Get to know the Stans: Kyrgyzstan

Part two of our focus on the five former Soviet republics in Central Asia - collectively known as 'the Stans' - looks at the increasingly liberalised market of Kyrgyzstan.

Get to know the Stans: Tajikistan

As one of the smallest countries in Central Asia, the former Soviet state of Kyrgyzstan is home to about six million inhabitants. It is bordered by Kazakhstan to the north, China to the east, Tajikistan to the south-west and Uzbekistan to the west and south-west.

The rugged country’s history spans some 2,000 years, encompassing a variety of cultures and empires. It formed a central part of the important Silk Road trading route in the Middle Ages connecting east to west.

Kyrgyzstan has five international airports, the largest of which serves the country’s capital Bishkek. Manas International Airport offered 64.2 percent of available departure seats from the mountainous country in 2018, figures from OAG Schedules Analyser show.

Osh Airport, which recently completed the extension of its runway so it can handle Boeing 767-300, 737-800 and Airbus A320 aircraft, is the second largest, accounting for 35.5 percent of departure seats last year.

Issyk-Kul International Airport near Tamchy in the north-east of Kyrgyzstan is by far the smallest of the three. It offered just 0.32 percent of all the country’s departure seats in 2018.

Together the airports offered a combined 1.88 million departure seats last year, down 24 percent on the previous 12 months. The sharp drop followed growth of 6.3 percent in 2017 and 3.2 percent in 2016.

The number of scheduled international seats reached 1.3 million in 2018, down 10 percent on 2017, while year-on-year domestic capacity declined by 43.2 percent to 572,000 seats.

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Kyrgyzstan’s two largest airlines - low-cost carrier Air Manas and Avia Traffic Company, both of which are based in Bishkek - accounted for 22.6 percent and 15 percent of all departure seats from the country in 2018 respectively.

However, the two carriers reduced their scheduled capacity in the market. The number of departure seats from Kyrgyzstan offered by Air Manas, which is 49 percent owned by Turkey’s Pegasus Airlines, reduced by 28 percent to 424,641 seats, while Avia Traffic Company offered 44.7 percent fewer seats at 282,064.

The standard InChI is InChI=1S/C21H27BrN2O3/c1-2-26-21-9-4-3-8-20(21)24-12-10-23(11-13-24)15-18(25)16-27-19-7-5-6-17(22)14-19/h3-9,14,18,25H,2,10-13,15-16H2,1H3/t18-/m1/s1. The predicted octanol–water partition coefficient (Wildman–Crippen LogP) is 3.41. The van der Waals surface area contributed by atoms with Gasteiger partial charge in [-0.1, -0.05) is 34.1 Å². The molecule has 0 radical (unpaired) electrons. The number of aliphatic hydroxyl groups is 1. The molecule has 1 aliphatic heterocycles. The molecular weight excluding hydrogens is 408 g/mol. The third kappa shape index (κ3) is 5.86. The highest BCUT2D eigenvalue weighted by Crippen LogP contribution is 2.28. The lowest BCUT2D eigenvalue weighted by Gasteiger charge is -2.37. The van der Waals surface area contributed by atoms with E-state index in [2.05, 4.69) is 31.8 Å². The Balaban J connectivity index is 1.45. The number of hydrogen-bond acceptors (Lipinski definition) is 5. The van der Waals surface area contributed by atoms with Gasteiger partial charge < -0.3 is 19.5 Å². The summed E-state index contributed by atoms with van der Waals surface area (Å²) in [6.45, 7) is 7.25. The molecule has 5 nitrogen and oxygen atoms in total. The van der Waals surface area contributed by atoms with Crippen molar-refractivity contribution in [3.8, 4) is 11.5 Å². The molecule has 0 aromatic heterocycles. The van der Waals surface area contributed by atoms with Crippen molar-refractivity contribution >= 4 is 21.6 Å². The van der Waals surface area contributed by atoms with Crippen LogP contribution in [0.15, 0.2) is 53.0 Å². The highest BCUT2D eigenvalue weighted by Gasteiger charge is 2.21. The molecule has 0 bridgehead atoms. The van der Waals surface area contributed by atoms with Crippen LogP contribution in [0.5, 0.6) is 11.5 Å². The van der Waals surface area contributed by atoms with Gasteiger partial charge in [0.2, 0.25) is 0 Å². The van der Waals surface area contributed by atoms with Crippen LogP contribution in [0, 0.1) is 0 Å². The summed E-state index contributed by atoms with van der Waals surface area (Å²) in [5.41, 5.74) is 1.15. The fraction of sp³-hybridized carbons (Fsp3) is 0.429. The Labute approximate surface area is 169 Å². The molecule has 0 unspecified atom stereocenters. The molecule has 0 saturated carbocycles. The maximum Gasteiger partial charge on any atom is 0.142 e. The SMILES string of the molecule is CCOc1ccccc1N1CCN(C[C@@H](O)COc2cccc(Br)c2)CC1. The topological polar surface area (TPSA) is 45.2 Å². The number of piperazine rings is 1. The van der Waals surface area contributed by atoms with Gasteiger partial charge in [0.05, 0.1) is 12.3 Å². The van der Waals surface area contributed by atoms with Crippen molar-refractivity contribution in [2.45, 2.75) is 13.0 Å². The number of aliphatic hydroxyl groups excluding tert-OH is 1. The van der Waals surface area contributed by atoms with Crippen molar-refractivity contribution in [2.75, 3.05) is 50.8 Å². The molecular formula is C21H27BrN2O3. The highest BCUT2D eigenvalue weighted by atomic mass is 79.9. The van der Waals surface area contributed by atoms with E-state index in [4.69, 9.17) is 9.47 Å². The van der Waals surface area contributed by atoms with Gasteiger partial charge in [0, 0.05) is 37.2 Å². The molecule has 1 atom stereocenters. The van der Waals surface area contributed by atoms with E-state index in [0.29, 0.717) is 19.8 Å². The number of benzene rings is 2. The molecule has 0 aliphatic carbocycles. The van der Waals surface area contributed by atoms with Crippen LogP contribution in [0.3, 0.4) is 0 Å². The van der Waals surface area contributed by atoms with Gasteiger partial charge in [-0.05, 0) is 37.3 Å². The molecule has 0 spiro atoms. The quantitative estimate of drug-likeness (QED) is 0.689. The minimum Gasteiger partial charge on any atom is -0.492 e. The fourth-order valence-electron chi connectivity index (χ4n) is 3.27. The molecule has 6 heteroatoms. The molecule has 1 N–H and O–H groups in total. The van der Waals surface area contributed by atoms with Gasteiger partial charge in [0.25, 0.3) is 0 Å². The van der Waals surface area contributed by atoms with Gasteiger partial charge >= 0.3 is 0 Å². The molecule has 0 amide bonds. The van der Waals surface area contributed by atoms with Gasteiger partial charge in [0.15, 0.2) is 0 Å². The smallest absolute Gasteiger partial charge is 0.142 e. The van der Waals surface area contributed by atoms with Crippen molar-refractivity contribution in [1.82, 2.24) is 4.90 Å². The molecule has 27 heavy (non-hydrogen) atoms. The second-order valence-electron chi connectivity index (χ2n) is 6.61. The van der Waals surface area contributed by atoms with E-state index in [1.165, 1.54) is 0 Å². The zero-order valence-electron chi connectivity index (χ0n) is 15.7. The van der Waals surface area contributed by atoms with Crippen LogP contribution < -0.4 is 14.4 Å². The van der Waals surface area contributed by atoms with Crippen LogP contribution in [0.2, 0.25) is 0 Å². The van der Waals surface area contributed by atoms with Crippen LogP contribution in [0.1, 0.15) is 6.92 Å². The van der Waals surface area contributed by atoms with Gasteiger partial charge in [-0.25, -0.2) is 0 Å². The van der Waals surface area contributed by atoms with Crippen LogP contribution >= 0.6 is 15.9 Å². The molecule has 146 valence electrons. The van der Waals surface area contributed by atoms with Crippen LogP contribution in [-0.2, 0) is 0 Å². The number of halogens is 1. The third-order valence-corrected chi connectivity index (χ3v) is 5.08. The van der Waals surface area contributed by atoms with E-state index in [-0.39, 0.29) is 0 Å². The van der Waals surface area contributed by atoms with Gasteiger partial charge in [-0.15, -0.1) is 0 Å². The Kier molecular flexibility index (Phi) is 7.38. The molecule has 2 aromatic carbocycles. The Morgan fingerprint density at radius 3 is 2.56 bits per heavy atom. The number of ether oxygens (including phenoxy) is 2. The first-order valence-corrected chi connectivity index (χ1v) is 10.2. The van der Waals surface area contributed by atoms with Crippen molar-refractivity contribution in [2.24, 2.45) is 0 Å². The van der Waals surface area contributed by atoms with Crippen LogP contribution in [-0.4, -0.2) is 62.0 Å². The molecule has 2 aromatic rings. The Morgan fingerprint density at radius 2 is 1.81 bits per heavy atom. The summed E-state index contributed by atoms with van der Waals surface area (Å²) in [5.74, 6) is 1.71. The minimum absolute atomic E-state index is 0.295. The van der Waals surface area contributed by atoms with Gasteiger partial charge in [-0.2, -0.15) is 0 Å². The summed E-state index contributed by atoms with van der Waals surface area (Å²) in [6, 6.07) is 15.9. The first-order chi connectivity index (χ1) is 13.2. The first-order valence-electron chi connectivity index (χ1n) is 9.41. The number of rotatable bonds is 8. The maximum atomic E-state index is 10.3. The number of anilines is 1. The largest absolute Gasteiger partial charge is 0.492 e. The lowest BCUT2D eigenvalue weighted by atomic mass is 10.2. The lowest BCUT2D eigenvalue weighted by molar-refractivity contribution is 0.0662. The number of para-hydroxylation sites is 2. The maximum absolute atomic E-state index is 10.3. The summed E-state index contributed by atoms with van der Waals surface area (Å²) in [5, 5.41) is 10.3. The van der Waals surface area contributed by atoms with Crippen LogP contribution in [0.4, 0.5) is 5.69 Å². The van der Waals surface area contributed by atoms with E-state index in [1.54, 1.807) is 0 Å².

Russian carrier Ural Airlines was the third largest airline in the landlocked country in 2018, with a 13.9 percent capacity share of all departure seats.

Russia is the biggest international market from Kyrgyzstan, with a 60.6 percent capacity share of all departure seats in 2018. Turkey is second on 15.5 percent and Kazakhstan third on 5.9 percent. United Arab Emirates (5.2 percent) and China (3.9 percent) complete the top five. In total, Kyrgyzstan was connected to ten countries in 2018.

Since 2006, Kyrgyzstan has been on the European Union’s list of prohibited countries for the certification of airlines. This means that its 13 airlines are banned from operating services to the European Union.

However, the country has been working to improve safety and security. In 2017, it signed a Memorandum of Understanding with the International Air Transport Association to cooperate on areas including airport infrastructure; implementing new technologies; and improving the quality of training.

The Kyrgyz president Sooronbay Zheenbekov has also been pushing to improve connectivity and liberalise its market. In January 2019, he approved amendments to the country’s air code in respect to fifth-freedom traffic rights.

The government will now unilaterally grant fifth-freedom rights to all countries that have expressed a desire to make international flights to Kyrgyzstan.

“It is assumed that this will contribute to the opening of new flights and a gradual increase in passenger traffic, which will positively affect both the Kyrgyz economy and the development of the domestic tourism industry,” a statement from the government said.

“Intercontinental transit traffic will increase the investment attractiveness of the Kyrgyz Republic, which will facilitate the establishment of air links with other countries and, as a result, will significantly affect the increase in tourist flow.”

Kyrgyzstan aims to increase the share of tourism in the GDP to 5.3 percent in 2019 and 7 percent by 2023.

 The data is all supplied by OAG Aviation using its OAG Schedules Analyser tool.

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